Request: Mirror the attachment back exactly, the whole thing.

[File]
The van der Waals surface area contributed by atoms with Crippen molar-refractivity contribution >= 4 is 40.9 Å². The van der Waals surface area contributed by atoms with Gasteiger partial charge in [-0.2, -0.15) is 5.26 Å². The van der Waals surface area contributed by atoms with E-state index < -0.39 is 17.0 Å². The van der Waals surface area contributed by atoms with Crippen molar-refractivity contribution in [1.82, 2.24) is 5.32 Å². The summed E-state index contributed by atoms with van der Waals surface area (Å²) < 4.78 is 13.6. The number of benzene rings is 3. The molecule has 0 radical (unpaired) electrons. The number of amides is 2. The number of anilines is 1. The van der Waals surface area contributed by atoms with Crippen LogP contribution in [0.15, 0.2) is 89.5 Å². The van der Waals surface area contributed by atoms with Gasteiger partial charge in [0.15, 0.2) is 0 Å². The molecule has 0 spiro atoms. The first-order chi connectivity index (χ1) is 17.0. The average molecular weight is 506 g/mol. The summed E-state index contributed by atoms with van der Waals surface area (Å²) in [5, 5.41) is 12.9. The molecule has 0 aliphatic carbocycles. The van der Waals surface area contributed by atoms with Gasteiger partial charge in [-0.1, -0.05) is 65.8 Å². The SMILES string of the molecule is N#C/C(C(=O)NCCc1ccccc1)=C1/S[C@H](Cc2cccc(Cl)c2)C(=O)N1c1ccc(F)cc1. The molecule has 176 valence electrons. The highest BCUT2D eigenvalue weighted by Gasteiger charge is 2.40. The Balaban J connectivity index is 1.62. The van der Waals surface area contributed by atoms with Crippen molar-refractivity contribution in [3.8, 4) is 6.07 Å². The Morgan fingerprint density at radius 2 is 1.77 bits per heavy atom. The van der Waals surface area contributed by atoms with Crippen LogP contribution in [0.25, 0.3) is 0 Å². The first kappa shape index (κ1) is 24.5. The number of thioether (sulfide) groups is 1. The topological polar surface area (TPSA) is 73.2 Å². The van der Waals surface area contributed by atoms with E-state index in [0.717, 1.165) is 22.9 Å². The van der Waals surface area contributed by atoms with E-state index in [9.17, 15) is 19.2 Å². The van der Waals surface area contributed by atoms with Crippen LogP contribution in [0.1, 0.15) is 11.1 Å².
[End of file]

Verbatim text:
The van der Waals surface area contributed by atoms with Crippen molar-refractivity contribution >= 4 is 40.9 Å². The van der Waals surface area contributed by atoms with Gasteiger partial charge in [-0.2, -0.15) is 5.26 Å². The van der Waals surface area contributed by atoms with E-state index < -0.39 is 17.0 Å². The van der Waals surface area contributed by atoms with Crippen molar-refractivity contribution in [1.82, 2.24) is 5.32 Å². The summed E-state index contributed by atoms with van der Waals surface area (Å²) < 4.78 is 13.6. The number of benzene rings is 3. The molecule has 0 radical (unpaired) electrons. The number of amides is 2. The number of anilines is 1. The van der Waals surface area contributed by atoms with Crippen LogP contribution in [0.15, 0.2) is 89.5 Å². The van der Waals surface area contributed by atoms with Gasteiger partial charge in [0.15, 0.2) is 0 Å². The molecule has 0 spiro atoms. The first-order chi connectivity index (χ1) is 17.0. The average molecular weight is 506 g/mol. The summed E-state index contributed by atoms with van der Waals surface area (Å²) in [5, 5.41) is 12.9. The molecule has 0 aliphatic carbocycles. The van der Waals surface area contributed by atoms with Gasteiger partial charge in [-0.1, -0.05) is 65.8 Å². The SMILES string of the molecule is N#C/C(C(=O)NCCc1ccccc1)=C1/S[C@H](Cc2cccc(Cl)c2)C(=O)N1c1ccc(F)cc1. The molecule has 176 valence electrons. The highest BCUT2D eigenvalue weighted by Gasteiger charge is 2.40. The Balaban J connectivity index is 1.62. The van der Waals surface area contributed by atoms with Crippen molar-refractivity contribution in [3.8, 4) is 6.07 Å². The Morgan fingerprint density at radius 2 is 1.77 bits per heavy atom. The van der Waals surface area contributed by atoms with Crippen LogP contribution in [0.25, 0.3) is 0 Å². The first kappa shape index (κ1) is 24.5. The number of thioether (sulfide) groups is 1. The topological polar surface area (TPSA) is 73.2 Å². The van der Waals surface area contributed by atoms with E-state index in [0.717, 1.165) is 22.9 Å². The van der Waals surface area contributed by atoms with E-state index in [9.17, 15) is 19.2 Å². The van der Waals surface area contributed by atoms with Crippen LogP contribution in [0.1, 0.15) is 11.1 Å².